Who could have foreseen that, in the year 2020, I would prefer an adaptation of Little Women over the latest Star Wars movie? Five years ago, it would have sounded outlandish. And yet, here we are.
Little Women, Louisa May Alcott's 1868 novel, has been adapted for the screen seven times, most recently in 1994 by director Gillian Armstrong. This time, it was at the hands of Greta Gerwig, who was originally hired by producer Amy Pascal to write the screenplay before her success with Lady Bird got her into the director's chair. Gerwig turned out to be the right woman at the right time. Making a film for 21st-century audiences out of a manuscript written during the aftermath of the Civil War is a daunting high-wire walk. One false step and you fall into boring, staid, or offensive.
- Eliza Scanlen, Saoirse Ronan, Emma Watson, and Florence Pugh as the March sisters in Little Women.
The key turns out to be Gerwig's screenwriting. Little Women is groundbreaking in its proto-feminist, social realistic depiction of the everyday lives of girls, but its structure is conventionally linear. Gerwig's first stroke of genius is to cut up the story and rearrange the scenes to put the themes and callbacks into sharp relief. She also added the meta-story of the writing and publishing of the book, using material from Alcott's biography and personal letters. Far from being a florid, 19th-century slog, the dialogue is crisp and quotable, beginning with the epilogue from Alcott: "I've had a lot of troubles, so I wrote jolly tales."
"I can't afford to starve on praise" sounds like a common lament of millennial gig workers. "What women are allowed into the club of geniuses?" would fit neatly into a tweet by a feminist firebrand. And what young person can't relate to "I want to be great, or nothing!"
What's undeniably genius is the way Gerwig has reshuffled the deck. For this writer, watching her pull off one impossible transition after another — juxtaposing weddings and funerals, cosmopolitan Paris and small-town Connecticut, a drunken reel and a formal dance — was worth the price of admission.
For most audiences, the casting takes paramount importance. The four March sisters are the prototypical American girls, the category you identified with before you figured out which Hogwarts house you would be put into by the Sorting Hat. Speaking of which, the oldest sister, Meg, is played by Hermione Granger herself, Emma Watson.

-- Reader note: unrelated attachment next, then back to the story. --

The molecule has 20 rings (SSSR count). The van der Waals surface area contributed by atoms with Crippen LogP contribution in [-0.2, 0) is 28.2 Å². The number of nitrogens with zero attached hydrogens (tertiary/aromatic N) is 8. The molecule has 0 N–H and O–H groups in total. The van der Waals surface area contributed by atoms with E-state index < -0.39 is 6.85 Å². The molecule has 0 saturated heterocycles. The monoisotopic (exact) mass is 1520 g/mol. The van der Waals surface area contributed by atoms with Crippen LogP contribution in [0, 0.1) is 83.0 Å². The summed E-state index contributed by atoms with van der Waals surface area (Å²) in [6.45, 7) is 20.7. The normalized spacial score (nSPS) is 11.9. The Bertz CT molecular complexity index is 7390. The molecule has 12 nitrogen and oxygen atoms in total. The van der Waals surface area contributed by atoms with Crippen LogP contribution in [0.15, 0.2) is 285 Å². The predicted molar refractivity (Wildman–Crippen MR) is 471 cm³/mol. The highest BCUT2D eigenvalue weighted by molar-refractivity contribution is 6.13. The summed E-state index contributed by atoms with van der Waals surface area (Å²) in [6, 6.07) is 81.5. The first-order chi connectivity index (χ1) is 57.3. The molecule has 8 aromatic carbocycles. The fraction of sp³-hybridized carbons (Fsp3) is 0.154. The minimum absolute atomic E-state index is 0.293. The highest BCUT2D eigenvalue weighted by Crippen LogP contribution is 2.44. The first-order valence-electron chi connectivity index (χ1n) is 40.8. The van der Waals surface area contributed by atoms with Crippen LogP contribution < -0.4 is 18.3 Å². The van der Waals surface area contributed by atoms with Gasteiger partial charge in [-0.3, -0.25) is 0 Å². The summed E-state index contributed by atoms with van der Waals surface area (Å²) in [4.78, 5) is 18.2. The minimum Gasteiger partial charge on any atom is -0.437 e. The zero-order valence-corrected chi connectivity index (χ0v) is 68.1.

For the role of Jo, the book's point-of-view character and Alcott's stand-in, previously played by the likes of Katharine Hepburn and Winona Ryder, Gerwig tapped Saoirse Ronan. If you've seen her as a plucky Irish immigrant in 2015's Brooklyn, you know she's perfect for the role of the whip-smart second sister whose most fervent wish (after becoming a famous writer) is to keep the family together.
Florence Pugh plays Amy, the third sister who becomes Jo's rival for the affections of their neighbor Theodore "Laurie" Laurence (Timothée Chalamet, also perfectly cast). The radiant Eliza Scanlen plays the youngest sister, Beth, as a wide-eyed innocent.
Gerwig's ensemble also includes Laura Dern as Marmee March, who gets to deliver the immortal line "I'm angry every day," and Meryl Streep as the marvelously flinty Aunt March. The one time I was thrown out of the narrative was when the March sisters' absent father returned from war, and I involuntarily whispered "Cool! It's Bob Odenkirk!"
Little Women is a four-headed Bildungsroman (one of my all-time favorite words; it means "a novel dealing with a person's formative years"). What began as a children's book for girls has grown over the years into a Rorschach test for femininity, and each new interpreter decides what contemporary audiences would like to see emphasized. Gerwig's inclusion of Marmee's line, "I'm angry every day," is at the heart of her interpretation. Alcott's characters go through the full gamut of emotions. Gerwig starts off with joy, restaging her famous run through the streets of New York from Frances Ha with Jo. There is love — both agape and amore — and anxiety. But the anger of being second-class citizens has always lurked in the background of Alcott's book. What elevates Gerwig's film above other versions of the story is that these Little Women are allowed to be fully human.